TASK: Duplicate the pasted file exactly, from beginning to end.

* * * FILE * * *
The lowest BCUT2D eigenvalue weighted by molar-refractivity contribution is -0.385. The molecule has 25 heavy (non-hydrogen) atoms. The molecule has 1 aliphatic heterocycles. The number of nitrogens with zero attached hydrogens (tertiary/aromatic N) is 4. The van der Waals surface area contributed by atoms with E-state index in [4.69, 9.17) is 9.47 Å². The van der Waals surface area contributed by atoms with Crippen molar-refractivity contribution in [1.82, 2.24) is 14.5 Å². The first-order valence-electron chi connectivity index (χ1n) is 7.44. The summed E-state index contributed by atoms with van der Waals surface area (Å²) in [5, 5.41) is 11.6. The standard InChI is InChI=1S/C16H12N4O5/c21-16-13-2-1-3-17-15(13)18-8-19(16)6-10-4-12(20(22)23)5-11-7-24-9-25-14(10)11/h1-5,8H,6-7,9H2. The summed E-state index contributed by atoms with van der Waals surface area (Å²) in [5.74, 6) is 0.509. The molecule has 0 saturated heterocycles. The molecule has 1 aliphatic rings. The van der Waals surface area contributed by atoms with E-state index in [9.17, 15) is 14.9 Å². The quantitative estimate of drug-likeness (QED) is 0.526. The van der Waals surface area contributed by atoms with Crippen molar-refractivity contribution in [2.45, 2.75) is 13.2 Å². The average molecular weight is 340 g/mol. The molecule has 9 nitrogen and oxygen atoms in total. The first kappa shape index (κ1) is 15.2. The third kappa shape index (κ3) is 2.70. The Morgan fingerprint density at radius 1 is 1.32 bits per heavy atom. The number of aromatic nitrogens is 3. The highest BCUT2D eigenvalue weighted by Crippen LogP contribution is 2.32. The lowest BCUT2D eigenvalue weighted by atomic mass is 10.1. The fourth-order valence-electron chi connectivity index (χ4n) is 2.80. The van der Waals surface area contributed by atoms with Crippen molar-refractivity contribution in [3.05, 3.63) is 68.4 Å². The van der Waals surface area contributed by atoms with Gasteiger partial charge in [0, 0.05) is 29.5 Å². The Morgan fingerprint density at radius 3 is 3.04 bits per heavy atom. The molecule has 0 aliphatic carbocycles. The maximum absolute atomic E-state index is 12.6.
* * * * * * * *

The lowest BCUT2D eigenvalue weighted by molar-refractivity contribution is -0.385. The molecule has 25 heavy (non-hydrogen) atoms. The molecule has 1 aliphatic heterocycles. The number of nitrogens with zero attached hydrogens (tertiary/aromatic N) is 4. The van der Waals surface area contributed by atoms with E-state index in [4.69, 9.17) is 9.47 Å². The van der Waals surface area contributed by atoms with Crippen molar-refractivity contribution in [1.82, 2.24) is 14.5 Å². The first-order valence-electron chi connectivity index (χ1n) is 7.44. The summed E-state index contributed by atoms with van der Waals surface area (Å²) in [5, 5.41) is 11.6. The standard InChI is InChI=1S/C16H12N4O5/c21-16-13-2-1-3-17-15(13)18-8-19(16)6-10-4-12(20(22)23)5-11-7-24-9-25-14(10)11/h1-5,8H,6-7,9H2. The summed E-state index contributed by atoms with van der Waals surface area (Å²) in [5.74, 6) is 0.509. The molecule has 0 saturated heterocycles. The molecule has 1 aliphatic rings. The van der Waals surface area contributed by atoms with E-state index in [9.17, 15) is 14.9 Å². The quantitative estimate of drug-likeness (QED) is 0.526. The van der Waals surface area contributed by atoms with Crippen molar-refractivity contribution in [2.45, 2.75) is 13.2 Å². The average molecular weight is 340 g/mol. The molecule has 9 nitrogen and oxygen atoms in total. The first kappa shape index (κ1) is 15.2. The third kappa shape index (κ3) is 2.70. The Morgan fingerprint density at radius 1 is 1.32 bits per heavy atom. The number of aromatic nitrogens is 3. The highest BCUT2D eigenvalue weighted by Crippen LogP contribution is 2.32. The lowest BCUT2D eigenvalue weighted by atomic mass is 10.1. The fourth-order valence-electron chi connectivity index (χ4n) is 2.80. The van der Waals surface area contributed by atoms with Crippen molar-refractivity contribution in [3.05, 3.63) is 68.4 Å². The van der Waals surface area contributed by atoms with Gasteiger partial charge in [0, 0.05) is 29.5 Å². The Morgan fingerprint density at radius 3 is 3.04 bits per heavy atom. The molecule has 0 aliphatic carbocycles. The maximum absolute atomic E-state index is 12.6.